Diagnosis Code C50.321
Information for Medical Professionals
The following edits are applicable to this code:
Diagnoses for males only Diagnoses for males only
Diagnoses for males only.
Diagnostic Related Groups
The diagnosis code C50.321 is grouped in the following Diagnostic Related Group(s) (MS-DRG V35.0)
Convert to ICD-9 General Equivalence Map
The ICD-10 and ICD-9 GEMs are used to facilitate linking between the diagnosis codes in ICD-9-CM and the new ICD-10-CM code set. The GEMs are the raw material from which providers, health information vendors and payers can derive specific applied mappings to meet their needs.
- 175.9 - Mal neo male breast NEC (approximate) Approximate Flag
The approximate flag is on, indicating that the relationship between the code in the source system and the code in the target system is an approximate equivalent.
Information for Patients
Male Breast Cancer
Although breast cancer is much more common in women, men can get it too. It happens most often to men between the ages of 60 and 70.
Breast lumps usually aren't cancer. However, most men with breast cancer have lumps. Other breast symptoms can include
- Dimpled or puckered skin
- A red, scaly nipple or skin
- Fluid discharge
Risk factors for male breast cancer include exposure to radiation, a family history of breast cancer, and having high estrogen levels, which can happen with diseases like cirrhosis or Klinefelter's syndrome.
Treatment for male breast cancer is usually a mastectomy, which is surgery to remove the breast. Other treatments include radiation, chemotherapy and/or hormone therapy.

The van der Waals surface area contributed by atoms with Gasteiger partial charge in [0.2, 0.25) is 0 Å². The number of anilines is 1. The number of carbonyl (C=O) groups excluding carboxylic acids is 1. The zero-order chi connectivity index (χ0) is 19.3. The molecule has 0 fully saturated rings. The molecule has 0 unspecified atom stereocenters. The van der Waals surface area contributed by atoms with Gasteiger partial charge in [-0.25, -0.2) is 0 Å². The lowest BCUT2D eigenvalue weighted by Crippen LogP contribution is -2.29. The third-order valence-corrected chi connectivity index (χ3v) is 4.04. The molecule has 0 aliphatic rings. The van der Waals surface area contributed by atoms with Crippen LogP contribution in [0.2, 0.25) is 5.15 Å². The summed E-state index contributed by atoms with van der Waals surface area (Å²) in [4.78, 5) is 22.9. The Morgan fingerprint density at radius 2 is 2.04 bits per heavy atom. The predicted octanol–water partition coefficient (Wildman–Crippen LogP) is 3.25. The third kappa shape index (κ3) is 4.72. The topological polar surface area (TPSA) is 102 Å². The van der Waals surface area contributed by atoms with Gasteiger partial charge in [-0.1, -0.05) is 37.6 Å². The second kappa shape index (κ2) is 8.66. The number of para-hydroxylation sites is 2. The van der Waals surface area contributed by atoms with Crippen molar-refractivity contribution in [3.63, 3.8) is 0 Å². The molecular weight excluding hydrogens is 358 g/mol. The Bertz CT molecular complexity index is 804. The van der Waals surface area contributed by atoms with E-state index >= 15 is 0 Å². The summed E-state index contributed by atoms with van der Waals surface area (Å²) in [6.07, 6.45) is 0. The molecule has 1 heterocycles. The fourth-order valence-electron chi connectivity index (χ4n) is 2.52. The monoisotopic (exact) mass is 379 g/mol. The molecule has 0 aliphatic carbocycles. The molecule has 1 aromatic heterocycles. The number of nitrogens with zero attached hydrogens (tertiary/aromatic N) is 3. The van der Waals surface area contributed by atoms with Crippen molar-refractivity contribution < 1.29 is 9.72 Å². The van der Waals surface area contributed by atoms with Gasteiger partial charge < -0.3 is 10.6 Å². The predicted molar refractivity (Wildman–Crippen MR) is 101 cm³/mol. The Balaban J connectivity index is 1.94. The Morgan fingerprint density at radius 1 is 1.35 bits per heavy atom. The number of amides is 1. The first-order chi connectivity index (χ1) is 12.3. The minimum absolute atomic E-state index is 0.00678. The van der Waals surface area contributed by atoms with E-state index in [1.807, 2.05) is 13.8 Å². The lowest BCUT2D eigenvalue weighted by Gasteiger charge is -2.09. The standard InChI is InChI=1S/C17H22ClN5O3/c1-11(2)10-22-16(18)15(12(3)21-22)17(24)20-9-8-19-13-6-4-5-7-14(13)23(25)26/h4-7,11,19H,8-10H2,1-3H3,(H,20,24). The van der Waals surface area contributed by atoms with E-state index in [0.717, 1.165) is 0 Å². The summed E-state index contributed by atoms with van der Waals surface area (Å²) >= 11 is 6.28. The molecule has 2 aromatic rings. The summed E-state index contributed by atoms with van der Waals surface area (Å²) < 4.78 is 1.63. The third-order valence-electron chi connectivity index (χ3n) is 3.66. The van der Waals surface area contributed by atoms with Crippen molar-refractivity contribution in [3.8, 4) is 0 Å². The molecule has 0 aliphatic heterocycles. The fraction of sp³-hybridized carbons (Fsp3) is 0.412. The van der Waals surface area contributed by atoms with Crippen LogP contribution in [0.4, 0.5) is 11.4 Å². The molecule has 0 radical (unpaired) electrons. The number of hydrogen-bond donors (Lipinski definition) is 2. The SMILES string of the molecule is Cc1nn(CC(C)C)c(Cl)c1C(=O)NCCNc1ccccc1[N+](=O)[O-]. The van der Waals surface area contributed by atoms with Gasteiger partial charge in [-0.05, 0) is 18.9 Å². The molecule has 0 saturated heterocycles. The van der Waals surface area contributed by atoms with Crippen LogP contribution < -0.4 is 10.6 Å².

NIH: National Cancer Institute
- After chemotherapy - discharge (Medical Encyclopedia)
- Breast cancer in men (Medical Encyclopedia)
- Chest radiation - discharge (Medical Encyclopedia)
- Understanding Chemotherapy - NIH - Easy-to-Read (National Cancer Institute)
- What to Know about External Beam Radiation Therapy - NIH - Easy-to-Read (National Cancer Institute)
Breast cancer Breast cancer is a disease in which certain cells in the breast become abnormal and multiply uncontrollably to form a tumor. Although breast cancer is much more common in women, this form of cancer can also develop in men. In both women and men, the most common form of breast cancer begins in cells lining the milk ducts (ductal cancer). In women, cancer can also develop in the glands that produce milk (lobular cancer). Most men have little or no lobular tissue, so lobular cancer in men is very rare.In its early stages, breast cancer usually does not cause pain and may exhibit no noticeable symptoms. As the cancer progresses, signs and symptoms can include a lump or thickening in or near the breast; a change in the size or shape of the breast; nipple discharge, tenderness, or retraction (turning inward); and skin irritation, dimpling, or scaliness. However, these changes can occur as part of many different conditions. Having one or more of these symptoms does not mean that a person definitely has breast cancer.In some cases, cancerous tumors can invade surrounding tissue and spread to other parts of the body. If breast cancer spreads, cancerous cells most often appear in the bones, liver, lungs, or brain. Tumors that begin at one site and then spread to other areas of the body are called metastatic cancers.A small percentage of all breast cancers cluster in families. These cancers are described as hereditary and are associated with inherited gene mutations. Hereditary breast cancers tend to develop earlier in life than noninherited (sporadic) cases, and new (primary) tumors are more likely to develop in both breasts.